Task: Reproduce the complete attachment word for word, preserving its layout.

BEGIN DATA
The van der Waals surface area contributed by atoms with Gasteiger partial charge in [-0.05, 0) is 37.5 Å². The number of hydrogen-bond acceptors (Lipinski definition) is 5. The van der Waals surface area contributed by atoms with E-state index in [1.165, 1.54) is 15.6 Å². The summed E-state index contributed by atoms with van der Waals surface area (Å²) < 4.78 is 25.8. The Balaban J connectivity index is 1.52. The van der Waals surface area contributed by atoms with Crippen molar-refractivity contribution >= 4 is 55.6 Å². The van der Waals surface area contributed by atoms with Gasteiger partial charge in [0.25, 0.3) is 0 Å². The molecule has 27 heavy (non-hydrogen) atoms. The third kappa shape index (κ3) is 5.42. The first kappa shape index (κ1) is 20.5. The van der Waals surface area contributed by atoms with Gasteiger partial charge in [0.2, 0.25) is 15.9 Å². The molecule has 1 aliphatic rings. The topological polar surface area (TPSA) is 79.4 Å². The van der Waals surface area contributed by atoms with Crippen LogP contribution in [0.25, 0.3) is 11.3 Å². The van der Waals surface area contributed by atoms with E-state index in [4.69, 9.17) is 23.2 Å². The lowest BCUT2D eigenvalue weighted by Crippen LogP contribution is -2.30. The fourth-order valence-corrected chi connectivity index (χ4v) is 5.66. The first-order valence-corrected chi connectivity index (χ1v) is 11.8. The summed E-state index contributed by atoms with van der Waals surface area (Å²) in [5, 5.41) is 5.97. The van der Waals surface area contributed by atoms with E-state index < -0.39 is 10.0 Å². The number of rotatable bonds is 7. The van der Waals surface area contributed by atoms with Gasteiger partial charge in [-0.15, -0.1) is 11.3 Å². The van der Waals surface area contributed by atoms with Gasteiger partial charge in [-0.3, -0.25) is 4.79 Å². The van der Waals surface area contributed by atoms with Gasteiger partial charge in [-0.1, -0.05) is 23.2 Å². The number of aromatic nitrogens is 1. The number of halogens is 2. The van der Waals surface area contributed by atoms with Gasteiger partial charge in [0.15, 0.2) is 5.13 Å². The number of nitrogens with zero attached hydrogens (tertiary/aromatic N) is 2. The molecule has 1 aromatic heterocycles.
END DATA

The van der Waals surface area contributed by atoms with Gasteiger partial charge in [-0.05, 0) is 37.5 Å². The number of hydrogen-bond acceptors (Lipinski definition) is 5. The van der Waals surface area contributed by atoms with E-state index in [1.165, 1.54) is 15.6 Å². The summed E-state index contributed by atoms with van der Waals surface area (Å²) < 4.78 is 25.8. The Balaban J connectivity index is 1.52. The van der Waals surface area contributed by atoms with Crippen molar-refractivity contribution >= 4 is 55.6 Å². The van der Waals surface area contributed by atoms with Gasteiger partial charge in [0.25, 0.3) is 0 Å². The molecule has 27 heavy (non-hydrogen) atoms. The third kappa shape index (κ3) is 5.42. The first kappa shape index (κ1) is 20.5. The van der Waals surface area contributed by atoms with Gasteiger partial charge in [0.2, 0.25) is 15.9 Å². The molecule has 1 aliphatic rings. The topological polar surface area (TPSA) is 79.4 Å². The van der Waals surface area contributed by atoms with Crippen LogP contribution in [0.25, 0.3) is 11.3 Å². The van der Waals surface area contributed by atoms with E-state index in [4.69, 9.17) is 23.2 Å². The lowest BCUT2D eigenvalue weighted by Crippen LogP contribution is -2.30. The fourth-order valence-corrected chi connectivity index (χ4v) is 5.66. The first-order valence-corrected chi connectivity index (χ1v) is 11.8. The summed E-state index contributed by atoms with van der Waals surface area (Å²) in [5, 5.41) is 5.97. The van der Waals surface area contributed by atoms with E-state index < -0.39 is 10.0 Å². The number of rotatable bonds is 7. The van der Waals surface area contributed by atoms with Gasteiger partial charge in [-0.15, -0.1) is 11.3 Å². The van der Waals surface area contributed by atoms with Gasteiger partial charge in [-0.3, -0.25) is 4.79 Å². The van der Waals surface area contributed by atoms with Gasteiger partial charge in [-0.1, -0.05) is 23.2 Å². The number of aromatic nitrogens is 1. The number of halogens is 2. The van der Waals surface area contributed by atoms with Gasteiger partial charge in [0.15, 0.2) is 5.13 Å². The number of nitrogens with zero attached hydrogens (tertiary/aromatic N) is 2. The molecule has 1 aromatic heterocycles.